Popular blogging platform Tumblr pushed out an emergency update to its iOS app yesterday, patching an apparent password sniffing bug that attackers may have been using to steal users’ logins and passwords.
The update, version 3.4.1 on iOS addresses “an issue that allowed passwords to be compromised in certain circumstances,” in this case, when a user entered their password over public WiFi.
Tumblr’s warning went on; suggesting that users change their password, hinting the flaw may have been an issue for a while and could affect anyone who may use the same password on other websites.
“If you’ve been using these apps, you should also update your password on Tumblr and anywhere else you may have been using the same password,” Derek Gottfrid, Tumblr’s VP of Product wrote on the company’s blog yesterday.
The news almost certainly means that Tumblr wasn’t logging users in through a secure (SSL) server, which in turn means that anyone using a password sniffing application, such as Firesheep, could glean the passwords – in plain text – of those logging in through a public network. In this case, anyone logging into their Tumblr app on an iPhone over Wifi in a public space such as Starbucks, or the local library, was vulnerable to the flaw.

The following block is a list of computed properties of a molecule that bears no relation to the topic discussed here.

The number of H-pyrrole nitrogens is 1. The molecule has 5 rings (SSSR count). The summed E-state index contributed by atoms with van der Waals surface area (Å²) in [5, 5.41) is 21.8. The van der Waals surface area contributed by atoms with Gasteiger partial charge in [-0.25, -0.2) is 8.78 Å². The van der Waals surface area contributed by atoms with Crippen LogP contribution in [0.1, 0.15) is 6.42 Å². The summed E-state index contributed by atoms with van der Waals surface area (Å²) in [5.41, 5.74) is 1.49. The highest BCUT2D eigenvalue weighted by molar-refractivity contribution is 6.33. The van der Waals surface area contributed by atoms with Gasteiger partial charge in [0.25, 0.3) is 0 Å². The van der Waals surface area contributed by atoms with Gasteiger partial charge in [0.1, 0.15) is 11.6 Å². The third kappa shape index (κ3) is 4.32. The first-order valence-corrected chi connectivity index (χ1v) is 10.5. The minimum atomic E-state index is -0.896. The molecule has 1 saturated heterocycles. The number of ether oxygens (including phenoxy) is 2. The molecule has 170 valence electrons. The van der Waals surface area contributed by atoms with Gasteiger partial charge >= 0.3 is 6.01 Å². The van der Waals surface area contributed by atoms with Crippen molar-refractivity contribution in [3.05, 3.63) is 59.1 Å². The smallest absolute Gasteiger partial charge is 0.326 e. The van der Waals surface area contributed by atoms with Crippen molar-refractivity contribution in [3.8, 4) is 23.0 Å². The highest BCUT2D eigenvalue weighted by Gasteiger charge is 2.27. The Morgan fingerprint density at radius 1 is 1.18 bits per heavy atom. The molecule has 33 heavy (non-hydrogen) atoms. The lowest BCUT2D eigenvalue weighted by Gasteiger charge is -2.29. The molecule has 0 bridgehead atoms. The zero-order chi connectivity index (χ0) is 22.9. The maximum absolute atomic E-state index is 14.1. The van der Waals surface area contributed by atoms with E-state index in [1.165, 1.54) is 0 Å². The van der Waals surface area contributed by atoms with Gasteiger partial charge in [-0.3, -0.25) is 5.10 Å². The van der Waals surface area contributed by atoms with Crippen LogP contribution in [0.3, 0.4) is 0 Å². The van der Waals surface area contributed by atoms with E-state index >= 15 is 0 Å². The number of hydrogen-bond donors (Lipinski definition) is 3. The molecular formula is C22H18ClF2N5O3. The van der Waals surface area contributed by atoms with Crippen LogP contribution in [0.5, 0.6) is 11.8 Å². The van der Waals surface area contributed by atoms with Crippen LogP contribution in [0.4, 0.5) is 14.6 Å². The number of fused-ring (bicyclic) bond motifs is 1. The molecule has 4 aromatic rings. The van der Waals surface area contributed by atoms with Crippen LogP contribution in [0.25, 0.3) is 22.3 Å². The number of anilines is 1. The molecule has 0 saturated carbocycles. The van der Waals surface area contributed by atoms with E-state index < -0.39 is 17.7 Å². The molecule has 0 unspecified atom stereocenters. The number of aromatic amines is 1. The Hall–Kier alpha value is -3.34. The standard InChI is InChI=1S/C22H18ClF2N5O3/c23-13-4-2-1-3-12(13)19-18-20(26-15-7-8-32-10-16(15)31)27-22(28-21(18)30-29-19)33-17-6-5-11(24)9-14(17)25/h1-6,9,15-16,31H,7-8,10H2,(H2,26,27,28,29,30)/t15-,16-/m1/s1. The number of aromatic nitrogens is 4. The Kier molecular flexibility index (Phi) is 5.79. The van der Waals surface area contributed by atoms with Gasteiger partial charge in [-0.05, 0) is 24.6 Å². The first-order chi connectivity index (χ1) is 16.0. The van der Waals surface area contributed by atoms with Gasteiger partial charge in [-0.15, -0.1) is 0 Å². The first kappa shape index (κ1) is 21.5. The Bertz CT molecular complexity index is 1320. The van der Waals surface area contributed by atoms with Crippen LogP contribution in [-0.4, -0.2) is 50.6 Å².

While most websites have eagerly adopted SSL-protection over the last few years, Yahoo, who bought Tumblr for a cool $1.1. billion in May, have fallen behind. It wasn’t until January that the company gave its webmail users the option to encrypt their sessions with an SSL connection. While that was certainly a step in the right direction, Yahoo still hasn’t enabled the connection by default and it’s unclear if they plan to at any point in the future.